Lunchtime is a bright spot in the school day. A registered dietitian and caterer collaborate on tips for sending children back to school with tasty and healthy lunches that feed their brains and won't weigh them down.
My registered dietitian husband and I, a caterer, have different opinions about school lunches, but there are a few things we agree on. We probably sent more than 15,000 lunches to school while our children were growing up. Here are our favorite tips:
Strive to create a balanced lunch
By including a bread, milk, a fruit or vegetable and protein source. Send personalized kid-size portions.
Use the best bread you can make or buy
Whole wheat works for most children, be sure the label says, "100 percent whole wheat flour." Sandwiches get a bit tiresome after a while, so trade off with bagels, muffins, crackers, bread sticks, tortillas, wraps and other types of bread. The brain burns carbohydrates so feed the brain with a healthy carb source that is absorbed slowly like whole grains and fresh fruit.
Find the right containers
Speaking of sandwiches, if they are squished, some kids won't eat them. You can find little sandwich-sized boxy containers to send them in. If you use perishable sandwich fillings like meat or mayonnaise, be sure to have something cold and an insulated bag to maintain food safety. For room temperature lunches, peanut butter stays safe. Pork and turkey products contain tryptophan which induces sleepiness, you and your child can decide if that is problem. Bagels and light cream cheese, muffins and nut butter, whole grain crackers and cheese, rolled tortilla pinwheels, beans, rice and salsa offer yummy alternatives to a sandwich.
Here's where we differ in opinion: I like to freeze 100 percent fruit juices in containers to keep the lunch cold. He says kids don't need the sugar from juice and should have whole fruit instead, which digests slowly and is more nutritious. He has me there. He suggests freezing bottles of water and wrapping them in a paper towel. You decide.
(that's caterer language for fruits and veggies). This is an important part of lunch — send ones that your kids will eat. Raw is better, but if you must, send prepared cups of fruit. Buy the type that are sweetened with fruit juice and avoid those little sugar-sweetened cups of fruit. Or, send a cup of grapes off the stems. The cup will keep them from becoming grape juice in the lunch bag. Vegetable sticks bare or with a little cup of dip or peanut butter are fun and healthy.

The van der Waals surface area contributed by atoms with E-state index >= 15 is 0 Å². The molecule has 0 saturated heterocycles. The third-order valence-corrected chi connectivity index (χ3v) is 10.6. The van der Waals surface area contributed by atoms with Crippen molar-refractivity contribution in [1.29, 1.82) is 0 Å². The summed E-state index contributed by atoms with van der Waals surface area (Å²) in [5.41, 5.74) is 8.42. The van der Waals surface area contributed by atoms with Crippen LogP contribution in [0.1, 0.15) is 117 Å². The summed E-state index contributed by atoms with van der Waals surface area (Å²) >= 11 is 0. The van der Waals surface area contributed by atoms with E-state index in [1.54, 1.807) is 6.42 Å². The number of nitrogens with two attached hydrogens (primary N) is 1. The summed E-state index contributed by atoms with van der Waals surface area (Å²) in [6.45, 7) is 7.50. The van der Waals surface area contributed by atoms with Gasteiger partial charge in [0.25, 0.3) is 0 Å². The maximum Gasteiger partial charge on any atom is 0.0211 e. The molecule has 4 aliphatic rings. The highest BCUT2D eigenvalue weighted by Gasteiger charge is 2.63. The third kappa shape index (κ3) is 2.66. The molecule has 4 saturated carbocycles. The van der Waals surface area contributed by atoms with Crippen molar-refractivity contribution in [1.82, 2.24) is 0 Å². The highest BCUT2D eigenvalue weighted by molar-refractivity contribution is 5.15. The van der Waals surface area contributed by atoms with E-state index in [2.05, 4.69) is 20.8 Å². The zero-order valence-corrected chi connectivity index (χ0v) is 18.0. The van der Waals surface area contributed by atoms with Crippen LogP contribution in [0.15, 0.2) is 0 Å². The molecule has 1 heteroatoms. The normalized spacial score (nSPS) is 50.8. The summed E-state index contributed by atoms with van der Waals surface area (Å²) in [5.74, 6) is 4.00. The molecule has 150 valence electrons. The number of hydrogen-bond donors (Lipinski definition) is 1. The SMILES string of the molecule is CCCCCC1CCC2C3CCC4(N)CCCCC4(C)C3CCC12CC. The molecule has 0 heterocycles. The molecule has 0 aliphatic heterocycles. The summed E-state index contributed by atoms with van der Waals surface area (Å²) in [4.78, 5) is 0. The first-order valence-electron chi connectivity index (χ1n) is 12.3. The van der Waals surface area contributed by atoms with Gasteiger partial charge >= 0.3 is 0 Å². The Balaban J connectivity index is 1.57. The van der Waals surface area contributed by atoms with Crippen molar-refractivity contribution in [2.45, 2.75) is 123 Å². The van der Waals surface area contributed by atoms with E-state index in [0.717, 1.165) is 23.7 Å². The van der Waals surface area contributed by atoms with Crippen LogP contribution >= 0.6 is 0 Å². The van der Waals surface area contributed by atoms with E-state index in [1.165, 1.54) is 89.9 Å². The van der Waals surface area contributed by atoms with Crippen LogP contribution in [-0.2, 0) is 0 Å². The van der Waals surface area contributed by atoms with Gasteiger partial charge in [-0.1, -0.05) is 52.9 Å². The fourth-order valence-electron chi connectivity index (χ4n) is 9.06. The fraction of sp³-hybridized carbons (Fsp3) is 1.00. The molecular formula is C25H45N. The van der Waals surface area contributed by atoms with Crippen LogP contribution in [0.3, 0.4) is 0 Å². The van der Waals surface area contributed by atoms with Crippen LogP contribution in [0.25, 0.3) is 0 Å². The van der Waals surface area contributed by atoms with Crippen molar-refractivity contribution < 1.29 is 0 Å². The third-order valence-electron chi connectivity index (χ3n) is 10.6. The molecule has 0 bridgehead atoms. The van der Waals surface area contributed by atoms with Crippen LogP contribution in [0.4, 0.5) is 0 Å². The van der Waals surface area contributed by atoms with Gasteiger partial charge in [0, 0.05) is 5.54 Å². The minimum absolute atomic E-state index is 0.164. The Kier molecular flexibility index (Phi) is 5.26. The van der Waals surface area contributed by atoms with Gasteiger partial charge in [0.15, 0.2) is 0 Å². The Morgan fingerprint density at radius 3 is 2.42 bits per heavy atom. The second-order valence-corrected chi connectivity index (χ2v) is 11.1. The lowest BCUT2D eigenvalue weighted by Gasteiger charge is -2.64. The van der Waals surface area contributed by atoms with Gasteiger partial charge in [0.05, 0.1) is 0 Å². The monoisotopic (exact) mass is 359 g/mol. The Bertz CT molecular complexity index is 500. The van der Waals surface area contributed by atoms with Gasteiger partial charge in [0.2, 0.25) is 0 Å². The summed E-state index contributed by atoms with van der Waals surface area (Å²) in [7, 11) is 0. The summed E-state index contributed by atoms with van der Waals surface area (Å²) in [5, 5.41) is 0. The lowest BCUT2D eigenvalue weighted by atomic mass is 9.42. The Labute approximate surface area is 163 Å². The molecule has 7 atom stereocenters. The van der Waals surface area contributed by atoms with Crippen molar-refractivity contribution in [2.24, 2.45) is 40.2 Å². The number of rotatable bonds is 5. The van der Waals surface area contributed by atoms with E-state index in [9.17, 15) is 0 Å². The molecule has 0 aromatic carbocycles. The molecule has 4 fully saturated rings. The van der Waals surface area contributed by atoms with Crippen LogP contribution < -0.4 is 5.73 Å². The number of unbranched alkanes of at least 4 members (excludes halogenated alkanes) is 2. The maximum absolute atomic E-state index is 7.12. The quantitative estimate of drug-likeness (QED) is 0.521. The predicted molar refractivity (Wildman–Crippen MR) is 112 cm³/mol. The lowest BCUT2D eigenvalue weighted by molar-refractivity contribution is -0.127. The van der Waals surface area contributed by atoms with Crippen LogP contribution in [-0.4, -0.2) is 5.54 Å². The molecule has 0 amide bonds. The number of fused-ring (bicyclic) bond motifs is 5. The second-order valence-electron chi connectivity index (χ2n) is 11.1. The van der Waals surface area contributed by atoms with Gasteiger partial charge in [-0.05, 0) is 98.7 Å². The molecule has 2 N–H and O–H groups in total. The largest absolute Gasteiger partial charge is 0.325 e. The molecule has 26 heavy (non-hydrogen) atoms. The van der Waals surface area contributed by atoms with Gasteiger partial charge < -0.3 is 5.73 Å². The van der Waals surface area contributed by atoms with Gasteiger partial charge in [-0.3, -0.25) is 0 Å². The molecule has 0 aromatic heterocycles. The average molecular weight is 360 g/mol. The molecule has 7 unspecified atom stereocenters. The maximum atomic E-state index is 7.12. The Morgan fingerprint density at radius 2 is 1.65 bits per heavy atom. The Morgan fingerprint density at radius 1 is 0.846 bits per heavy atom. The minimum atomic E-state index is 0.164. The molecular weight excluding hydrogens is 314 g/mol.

Your child might not want to stand in line to buy milk. At lunch, time is at a premium and getting to the playground fast is a goal. To get dairy in the diet, the dietitian likes frozen yogurt in tubes, string cheese or adding cheese to a sandwich. I just make sure they have milk for breakfast and dinner. For non-milk drinkers broccoli, calcium-fortified soy, salmon or calcium chews might be a solution.
This is often the thing that is eaten first, so make it good. It's usually more economical to bake and bag whole grain cookies and treats like granola bars (which to me seem like glorified candy bars with some healthy ingredients). If you go commercial, try to get treats with whole grains. When you bake you can substitute a third of the flour with whole wheat flour without a noticeable difference. You can also bake with only whole grain flour. Look for recipes with coarse texture like oatmeal cookies. You won't even notice the difference and you avoid preservatives and chemicals like dough conditioners. Try sending trail mix or nuts for dessert.
Chips and other tasty extra calorie dilemmas
I love chips and salty food. Lunch without chips, in my opinion, is a sad affair. They are high in fat and sodium. Popcorn or the baked chips varieties are acceptable. A good compromise may be to send them once in a while and not every day, or instead of a sweet dessert. Pretzels, dill pickles, olives and nuts provide a salty accent.
Include a note and let your child know you love him, are proud of him and give encouragement. Sometimes a small toy or love note will make her day. And, don't forget a napkin or finger wipes. Go to the school occasionally to support your child and check out the lunch environment. See what they eat and what's popular in the cafeteria.
So, send your child off to school with love, a good lunch and confidence in their ability to do good and make a difference in the world.